Something to consider as well, if Kovalev felt so strongly in his mind about the result of each fight with Ward, why undergo vast changes in training camp in preparation for the second fight against Ward and then again for his most recent fight against Shabranskyy?

Obviously he needed to switch things up, improve on his skill-set and changes had to occur. There was a glaring disconnect between trainer and fighter. With Jackson out, Kovalev is now being prepared by Abror Tursunpulatov.

Now that Kovalev is back in the winner’s circle after destroying Shabranskyy and equipped with a world title, questions still remain.

The fight against Shabranskyy was a small sample size and not a true telling tale to see if Kovalev gained improvements to his overall style.

We don’t know how good Shabranskyy is. Regarding high level opposition faced, Shabranskyy fought the likes of light heavyweight contender Sullivan Barrera and was soundly defeated.

For Kovalev, he looked good in there; he was loose, relaxed and displayed a few new wrinkles to his repertoire.

Known for his reliance on his left jab and straight right hand, Kovalev managed to sneak a few left hooks in there and also jabbed effectively to the body.

Kovalev also displayed weapons presented in previous bouts; laser sharp jabs and a blazing counter-right hand which sparked the end for Shabranskyy.

Perhaps the most important element to recovery for Kovalev was the mental aspect and regaining any lost confidence.

Losing to Ward shouldn’t fully damper what Kovalev has accomplished in his career; he was a top pound-for-pound fighter prior to the pair of defeats and can regain that status depending on how he performs moving forward.

Some of the questions regarding Kovalev is can he return to an elite level and for how long? Former foe Bernard Hopkins, believes Kovalev can fight effectively at a high level for a number of years.

“Although he (Kovalev) is certainly not the youngest guy, he is not an old man, he is still dangerous for a lot of opponents.”

“Sergey can box at the highest level for at least four more years and be at the top. Perhaps, it’s possible that he goes to cruiserweight? Who knows?”

Assuming Kovalev is back on an elite level, there’s the question of the fights against Ward and whether they should be viewed as an anomaly, or a true illustration and exposure of Kovalev’s weaknesses.

Can any other fighters in the division capitalize on the perceived weaknesses of Kovalev? The light heavyweight division is certainly loaded with talent.

Adonis Stevenson 29–1 (24 KO’s) is the WBC, Ring Magazine and Lineal champion, Dmitry Bivol 12-0 (10 KO’s) is the WBA champion and Artur Beterbiev 12-0 (12 KO’s) is the WBO champion.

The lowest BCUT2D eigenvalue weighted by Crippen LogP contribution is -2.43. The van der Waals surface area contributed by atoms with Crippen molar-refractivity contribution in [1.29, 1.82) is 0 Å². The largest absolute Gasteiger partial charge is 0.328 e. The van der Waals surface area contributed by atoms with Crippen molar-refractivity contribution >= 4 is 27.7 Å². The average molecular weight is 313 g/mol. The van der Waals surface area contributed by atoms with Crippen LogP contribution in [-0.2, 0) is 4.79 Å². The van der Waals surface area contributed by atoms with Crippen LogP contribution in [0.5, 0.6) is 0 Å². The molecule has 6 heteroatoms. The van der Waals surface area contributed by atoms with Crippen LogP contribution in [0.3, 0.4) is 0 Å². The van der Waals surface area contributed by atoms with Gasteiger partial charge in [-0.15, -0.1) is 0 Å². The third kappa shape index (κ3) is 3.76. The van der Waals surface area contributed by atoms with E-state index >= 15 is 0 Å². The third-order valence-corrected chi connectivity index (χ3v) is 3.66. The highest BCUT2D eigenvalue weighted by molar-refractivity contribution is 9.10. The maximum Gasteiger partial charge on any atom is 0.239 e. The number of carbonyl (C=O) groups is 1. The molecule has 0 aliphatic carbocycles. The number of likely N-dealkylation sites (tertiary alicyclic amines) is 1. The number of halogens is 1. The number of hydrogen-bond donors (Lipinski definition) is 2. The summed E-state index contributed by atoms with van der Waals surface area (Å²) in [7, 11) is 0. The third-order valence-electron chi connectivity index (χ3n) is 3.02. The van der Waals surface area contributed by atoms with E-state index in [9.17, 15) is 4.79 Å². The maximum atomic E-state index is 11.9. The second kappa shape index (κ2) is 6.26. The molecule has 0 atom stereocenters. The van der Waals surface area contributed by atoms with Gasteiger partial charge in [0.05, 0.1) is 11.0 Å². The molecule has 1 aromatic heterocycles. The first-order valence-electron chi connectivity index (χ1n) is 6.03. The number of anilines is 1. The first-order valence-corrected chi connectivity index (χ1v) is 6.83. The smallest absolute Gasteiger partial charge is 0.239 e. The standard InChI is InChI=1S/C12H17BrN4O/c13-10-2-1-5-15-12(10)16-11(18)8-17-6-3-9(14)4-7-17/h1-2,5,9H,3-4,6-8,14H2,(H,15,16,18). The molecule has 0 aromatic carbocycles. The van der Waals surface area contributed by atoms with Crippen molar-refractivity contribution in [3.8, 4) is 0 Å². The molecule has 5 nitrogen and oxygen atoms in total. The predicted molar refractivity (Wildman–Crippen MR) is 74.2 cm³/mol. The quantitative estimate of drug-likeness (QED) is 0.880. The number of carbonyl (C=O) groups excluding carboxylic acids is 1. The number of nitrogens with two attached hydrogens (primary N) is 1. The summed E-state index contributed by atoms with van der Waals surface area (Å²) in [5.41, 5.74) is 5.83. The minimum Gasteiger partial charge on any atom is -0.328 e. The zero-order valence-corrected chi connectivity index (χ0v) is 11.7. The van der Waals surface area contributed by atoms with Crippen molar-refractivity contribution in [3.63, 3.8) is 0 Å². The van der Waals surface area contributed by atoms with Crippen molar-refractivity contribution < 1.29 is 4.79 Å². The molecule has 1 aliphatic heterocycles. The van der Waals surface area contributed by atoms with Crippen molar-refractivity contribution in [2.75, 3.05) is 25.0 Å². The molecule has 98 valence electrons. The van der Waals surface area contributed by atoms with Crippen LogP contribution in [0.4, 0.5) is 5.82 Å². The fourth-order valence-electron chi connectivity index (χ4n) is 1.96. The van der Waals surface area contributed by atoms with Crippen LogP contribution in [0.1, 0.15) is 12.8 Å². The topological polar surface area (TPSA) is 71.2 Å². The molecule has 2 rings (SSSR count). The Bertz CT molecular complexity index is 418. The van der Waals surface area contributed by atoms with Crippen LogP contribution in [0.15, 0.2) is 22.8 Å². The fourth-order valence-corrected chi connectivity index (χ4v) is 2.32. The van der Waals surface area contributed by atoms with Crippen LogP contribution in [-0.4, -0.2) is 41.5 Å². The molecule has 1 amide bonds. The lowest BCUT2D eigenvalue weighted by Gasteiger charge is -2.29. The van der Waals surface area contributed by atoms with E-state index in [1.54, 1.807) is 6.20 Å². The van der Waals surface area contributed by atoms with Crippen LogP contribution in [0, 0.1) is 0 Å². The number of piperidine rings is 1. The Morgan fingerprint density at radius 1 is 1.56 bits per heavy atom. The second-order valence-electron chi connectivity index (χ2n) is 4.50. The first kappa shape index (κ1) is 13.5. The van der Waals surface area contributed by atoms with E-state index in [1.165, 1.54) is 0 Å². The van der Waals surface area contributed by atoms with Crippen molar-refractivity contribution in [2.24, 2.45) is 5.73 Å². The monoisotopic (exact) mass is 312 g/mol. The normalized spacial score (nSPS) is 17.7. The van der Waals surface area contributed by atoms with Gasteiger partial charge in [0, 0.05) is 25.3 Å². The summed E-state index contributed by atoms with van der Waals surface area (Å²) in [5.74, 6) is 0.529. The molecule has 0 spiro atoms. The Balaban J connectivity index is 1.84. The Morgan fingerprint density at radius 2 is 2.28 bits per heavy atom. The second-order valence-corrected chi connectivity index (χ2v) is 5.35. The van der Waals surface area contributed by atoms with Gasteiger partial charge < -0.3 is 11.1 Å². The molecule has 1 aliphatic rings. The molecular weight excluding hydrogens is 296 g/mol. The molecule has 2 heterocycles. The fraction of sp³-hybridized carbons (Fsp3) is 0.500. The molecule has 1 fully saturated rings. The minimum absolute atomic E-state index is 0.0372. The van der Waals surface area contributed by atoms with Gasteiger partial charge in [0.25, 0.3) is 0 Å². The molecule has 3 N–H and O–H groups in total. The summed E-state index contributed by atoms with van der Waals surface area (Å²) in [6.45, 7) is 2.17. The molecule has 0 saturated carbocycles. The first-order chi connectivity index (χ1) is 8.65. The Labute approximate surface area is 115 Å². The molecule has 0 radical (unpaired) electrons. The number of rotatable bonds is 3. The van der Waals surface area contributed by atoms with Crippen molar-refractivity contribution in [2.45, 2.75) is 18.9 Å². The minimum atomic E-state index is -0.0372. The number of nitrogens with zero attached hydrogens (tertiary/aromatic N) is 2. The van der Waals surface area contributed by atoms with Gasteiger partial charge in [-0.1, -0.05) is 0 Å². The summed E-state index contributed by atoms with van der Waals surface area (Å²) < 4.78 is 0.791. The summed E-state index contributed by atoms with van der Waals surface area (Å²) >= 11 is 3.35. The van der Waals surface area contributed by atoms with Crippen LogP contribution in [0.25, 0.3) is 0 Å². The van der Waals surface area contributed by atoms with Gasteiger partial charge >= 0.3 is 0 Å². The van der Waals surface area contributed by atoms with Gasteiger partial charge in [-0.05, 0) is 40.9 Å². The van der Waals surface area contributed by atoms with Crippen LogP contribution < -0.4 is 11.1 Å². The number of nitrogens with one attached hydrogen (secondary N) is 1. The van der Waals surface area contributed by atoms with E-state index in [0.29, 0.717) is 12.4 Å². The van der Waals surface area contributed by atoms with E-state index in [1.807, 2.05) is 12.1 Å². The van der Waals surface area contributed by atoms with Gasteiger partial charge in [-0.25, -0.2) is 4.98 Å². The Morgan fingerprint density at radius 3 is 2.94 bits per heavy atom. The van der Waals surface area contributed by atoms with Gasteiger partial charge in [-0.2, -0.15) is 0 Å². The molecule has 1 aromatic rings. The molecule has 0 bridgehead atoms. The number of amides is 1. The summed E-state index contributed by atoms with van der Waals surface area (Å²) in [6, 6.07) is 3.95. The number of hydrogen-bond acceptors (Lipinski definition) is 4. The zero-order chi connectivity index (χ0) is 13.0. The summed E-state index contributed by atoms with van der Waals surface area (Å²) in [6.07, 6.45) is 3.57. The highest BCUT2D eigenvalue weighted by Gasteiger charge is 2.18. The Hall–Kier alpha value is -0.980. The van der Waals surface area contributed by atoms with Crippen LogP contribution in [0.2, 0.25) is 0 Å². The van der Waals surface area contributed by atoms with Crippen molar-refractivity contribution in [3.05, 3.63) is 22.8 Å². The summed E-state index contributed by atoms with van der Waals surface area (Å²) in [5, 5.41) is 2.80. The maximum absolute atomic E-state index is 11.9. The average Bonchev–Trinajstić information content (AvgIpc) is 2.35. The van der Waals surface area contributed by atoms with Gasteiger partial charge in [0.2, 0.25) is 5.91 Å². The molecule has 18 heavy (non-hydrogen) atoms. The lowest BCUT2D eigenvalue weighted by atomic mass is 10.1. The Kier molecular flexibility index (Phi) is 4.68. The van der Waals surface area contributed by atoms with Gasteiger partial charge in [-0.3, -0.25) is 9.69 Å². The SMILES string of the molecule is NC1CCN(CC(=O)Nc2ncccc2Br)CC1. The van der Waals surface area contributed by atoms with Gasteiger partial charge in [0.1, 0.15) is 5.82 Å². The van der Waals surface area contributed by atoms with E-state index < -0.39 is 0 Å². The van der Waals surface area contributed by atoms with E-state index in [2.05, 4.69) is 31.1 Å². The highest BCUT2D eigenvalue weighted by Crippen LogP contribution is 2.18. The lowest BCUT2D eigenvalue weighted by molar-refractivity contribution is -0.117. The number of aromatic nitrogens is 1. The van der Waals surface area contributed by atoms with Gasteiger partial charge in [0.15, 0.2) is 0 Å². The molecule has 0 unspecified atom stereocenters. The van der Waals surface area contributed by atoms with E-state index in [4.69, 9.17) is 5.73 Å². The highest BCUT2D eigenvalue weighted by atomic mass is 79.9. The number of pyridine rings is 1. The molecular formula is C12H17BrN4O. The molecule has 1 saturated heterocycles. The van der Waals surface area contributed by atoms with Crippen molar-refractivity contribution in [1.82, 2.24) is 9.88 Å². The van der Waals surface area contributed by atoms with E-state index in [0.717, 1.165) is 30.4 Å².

The aforementioned Sullivan Barrera (21-1, 14 KO’s), who has his pick between facing Kovalev or Bivol next for a title, former super middleweight champion Badou Jack 22-1-2 (13 KO’s), Eleider Alvarez 23-0 (11 KO’s), Marcus Browne 20-0 (15 KO’s) and Oleksandr Gvozdyk 14-0 (12 KO’s) occupy the division as well.

The end of 2017 and entering 2018, there is new landscape at light heavyweight and a long list of challenges awaiting Kovalev. Challenges Kovalev aims to embrace.

“I’m a real fighter,” Kovalev said. “I’m not running from the real fighters. In the future, it will be very interesting fights because right now we are just belt-holders. We’ll find out from all of the champions who is the best.”

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HBO World Championship Boxing Preview: Kovalev vs. Shabranskyy


By: Ste Rowen

This coming Saturday the Madison Square Garden Theater, New York sees the return of Sergey ‘The Krusher’ Kovalev as he looks to regain the crown in the light heavyweight division after his two controversial defeats to Andre Ward. In his way stands Ukrainian fringe contender Vyacheslav ‘Lion Heart’ Shabranskyy, a man looking to establish himself as a frontrunner for a world title shot.


Photo Credit: David Spagnolo/Main Events

Twelve months ago, Sergey Kovalev (30-2-1) was reeling from his first professional career defeat. An unjust defeat to many. The highly anticipated bout between Sergey ‘The Krusher’ Kovalev and Andre ‘S.O.G.’ Ward neither disappointed, nor set alight into a real classic however, it did decide who was the consensus number one P4P fighter in the word. Unfortunately for the Russian, it was Andre who was given that crown, and the belts he held before their 19th November bout last year.

Almost seven months later he looked a completely different man to the feared light heavyweight juggernaut who stepped into the ring for the first bout. Rumours of needle between himself and trainer, John David Jackson did nothing to help convince those who backed Ward to a get a second win without any controversy this time.

Controversy is what unfolded though. Unlike the previous fight the Russian struggled to beat Ward to the punch and there was no knockdown in his favour to make the scorecards close even before the stoppage. Ward did what many thought was impossible, not the TKO victory, but the fact that Kovalev looked broken, and searching for a way out.

The old ‘Krusher’ wouldn’t have complained about Ward’s low blows, ‘The Krusher’ of previous fights would’ve fired back his own illegal shots ala Ricky Hatton vs Kostya Tszyu, but instead, after six unanswered punches to head, body, and almost definitely lower, the referee stepped in and called off the bout as Kovalev leant on the ropes almost folded in half.